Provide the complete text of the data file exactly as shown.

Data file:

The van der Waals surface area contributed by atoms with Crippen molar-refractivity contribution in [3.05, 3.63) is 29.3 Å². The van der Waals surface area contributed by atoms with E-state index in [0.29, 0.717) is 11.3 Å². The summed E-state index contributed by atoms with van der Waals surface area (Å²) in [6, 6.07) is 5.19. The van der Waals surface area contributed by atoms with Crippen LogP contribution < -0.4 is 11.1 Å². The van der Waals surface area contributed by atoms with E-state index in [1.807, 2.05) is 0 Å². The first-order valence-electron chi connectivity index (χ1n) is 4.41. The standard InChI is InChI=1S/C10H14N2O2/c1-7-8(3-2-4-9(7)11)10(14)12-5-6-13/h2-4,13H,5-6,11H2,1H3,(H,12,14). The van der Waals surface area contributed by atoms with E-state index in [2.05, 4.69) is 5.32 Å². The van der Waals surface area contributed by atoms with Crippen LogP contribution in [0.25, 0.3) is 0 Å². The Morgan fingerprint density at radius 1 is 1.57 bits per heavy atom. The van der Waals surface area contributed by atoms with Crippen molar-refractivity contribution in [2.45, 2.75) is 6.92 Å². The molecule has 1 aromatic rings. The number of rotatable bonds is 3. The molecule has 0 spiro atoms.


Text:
The van der Waals surface area contributed by atoms with Crippen molar-refractivity contribution in [3.05, 3.63) is 29.3 Å². The van der Waals surface area contributed by atoms with E-state index in [0.29, 0.717) is 11.3 Å². The summed E-state index contributed by atoms with van der Waals surface area (Å²) in [6, 6.07) is 5.19. The van der Waals surface area contributed by atoms with Crippen LogP contribution < -0.4 is 11.1 Å². The van der Waals surface area contributed by atoms with E-state index in [1.807, 2.05) is 0 Å². The first-order valence-electron chi connectivity index (χ1n) is 4.41. The standard InChI is InChI=1S/C10H14N2O2/c1-7-8(3-2-4-9(7)11)10(14)12-5-6-13/h2-4,13H,5-6,11H2,1H3,(H,12,14). The van der Waals surface area contributed by atoms with E-state index in [2.05, 4.69) is 5.32 Å². The van der Waals surface area contributed by atoms with Crippen LogP contribution in [0.25, 0.3) is 0 Å². The Morgan fingerprint density at radius 1 is 1.57 bits per heavy atom. The van der Waals surface area contributed by atoms with Crippen molar-refractivity contribution in [2.45, 2.75) is 6.92 Å². The molecule has 1 aromatic rings. The number of rotatable bonds is 3. The molecule has 0 spiro atoms.